doubts about my - Page 2 - The Horse Forum
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post #11 of 20 Old 08-12-2015, 08:56 AM
Join Date: Jun 2014
Location: SW Michigan
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I completely agree with your needing to follow your gut, because ultimately it doesn't matter what ANYone thinks except you. You have legitimate reasons for deciding either way, and having a good trainer at your disposal is a HUGE advantage...again, either way. I know that was not all that helpful, but you do have good reasons to be indecisive. If you did not have access to the trainer then I would recommend selling and finding a better fit.

If you do not feel like you can grow into this horse then sell him. If you are not willing to take the time to grow into him, sell him.

If you are happy with the trainer riding him and you doing groundwork with him and riding your son's horse, keep him. But it seems to me you are not fully satisfied with the way things are now, so you just need to decide if you are willing to wait to see if things change or you want a more satisfying experience with a better-suited horse.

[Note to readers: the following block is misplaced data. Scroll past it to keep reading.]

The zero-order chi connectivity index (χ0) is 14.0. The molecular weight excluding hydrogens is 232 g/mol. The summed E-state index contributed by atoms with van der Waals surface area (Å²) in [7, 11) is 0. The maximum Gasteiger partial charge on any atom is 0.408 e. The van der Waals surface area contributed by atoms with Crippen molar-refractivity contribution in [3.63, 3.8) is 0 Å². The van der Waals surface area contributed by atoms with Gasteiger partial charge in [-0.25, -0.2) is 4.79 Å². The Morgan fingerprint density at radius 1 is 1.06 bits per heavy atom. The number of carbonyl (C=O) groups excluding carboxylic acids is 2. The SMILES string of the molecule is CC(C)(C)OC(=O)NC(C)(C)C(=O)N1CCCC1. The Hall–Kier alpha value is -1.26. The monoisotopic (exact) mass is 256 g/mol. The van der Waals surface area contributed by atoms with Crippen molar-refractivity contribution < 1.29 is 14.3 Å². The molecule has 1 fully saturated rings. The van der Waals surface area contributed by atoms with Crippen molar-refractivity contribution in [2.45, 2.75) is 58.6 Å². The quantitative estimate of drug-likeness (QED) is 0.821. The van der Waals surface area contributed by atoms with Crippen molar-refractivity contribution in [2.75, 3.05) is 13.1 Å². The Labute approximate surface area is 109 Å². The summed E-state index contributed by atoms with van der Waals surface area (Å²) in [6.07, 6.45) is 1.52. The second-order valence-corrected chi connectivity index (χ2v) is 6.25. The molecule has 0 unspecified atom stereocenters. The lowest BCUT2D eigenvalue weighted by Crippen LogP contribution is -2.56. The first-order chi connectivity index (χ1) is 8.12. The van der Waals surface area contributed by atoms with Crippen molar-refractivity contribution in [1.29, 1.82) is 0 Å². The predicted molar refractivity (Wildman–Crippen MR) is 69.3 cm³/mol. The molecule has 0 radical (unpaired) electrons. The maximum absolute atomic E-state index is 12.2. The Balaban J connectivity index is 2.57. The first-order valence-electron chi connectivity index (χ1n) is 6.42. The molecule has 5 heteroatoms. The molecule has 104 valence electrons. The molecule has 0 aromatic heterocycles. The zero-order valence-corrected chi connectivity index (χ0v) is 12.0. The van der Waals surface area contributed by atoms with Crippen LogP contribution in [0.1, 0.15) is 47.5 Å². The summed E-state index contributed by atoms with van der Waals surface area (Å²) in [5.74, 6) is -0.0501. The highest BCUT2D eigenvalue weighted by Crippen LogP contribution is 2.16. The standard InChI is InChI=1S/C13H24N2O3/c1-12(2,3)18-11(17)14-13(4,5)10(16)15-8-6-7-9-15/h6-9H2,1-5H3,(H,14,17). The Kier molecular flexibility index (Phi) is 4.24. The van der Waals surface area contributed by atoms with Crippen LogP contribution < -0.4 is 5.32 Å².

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post #12 of 20 Old 08-12-2015, 09:02 AM
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Originally Posted by Hondo View Post
He may be taking advantage of you but to me that's sort of a negative thought directed at the horse, and be certain he can immediately pick up on any negative thought you have directed toward him. And he may not be taking advantage of you. He may be just being a horse testing you. He HAS to test you to find out who you are for his own safety.
Horses need to know where the boundaries are, even in a herd of other horses . . . so they can feel safe.
Be a compassionate leader, not a hopeful passenger.

and, as Hondo mentions, always end the lesson on a good note with something you know the horse can do, even if it is simple: drop your head and back up 3 steps, walk forward 3 step, whoa. (whatever)
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post #13 of 20 Old 08-12-2015, 09:39 AM
Green Broke
Join Date: Aug 2009
Location: New South Wales, Australia
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It does depend on the situation, is your horse just difficult or dangerous?

When you start off as a beginner you can often progress pretty quickly, you might find that soon this horse will be more suitable.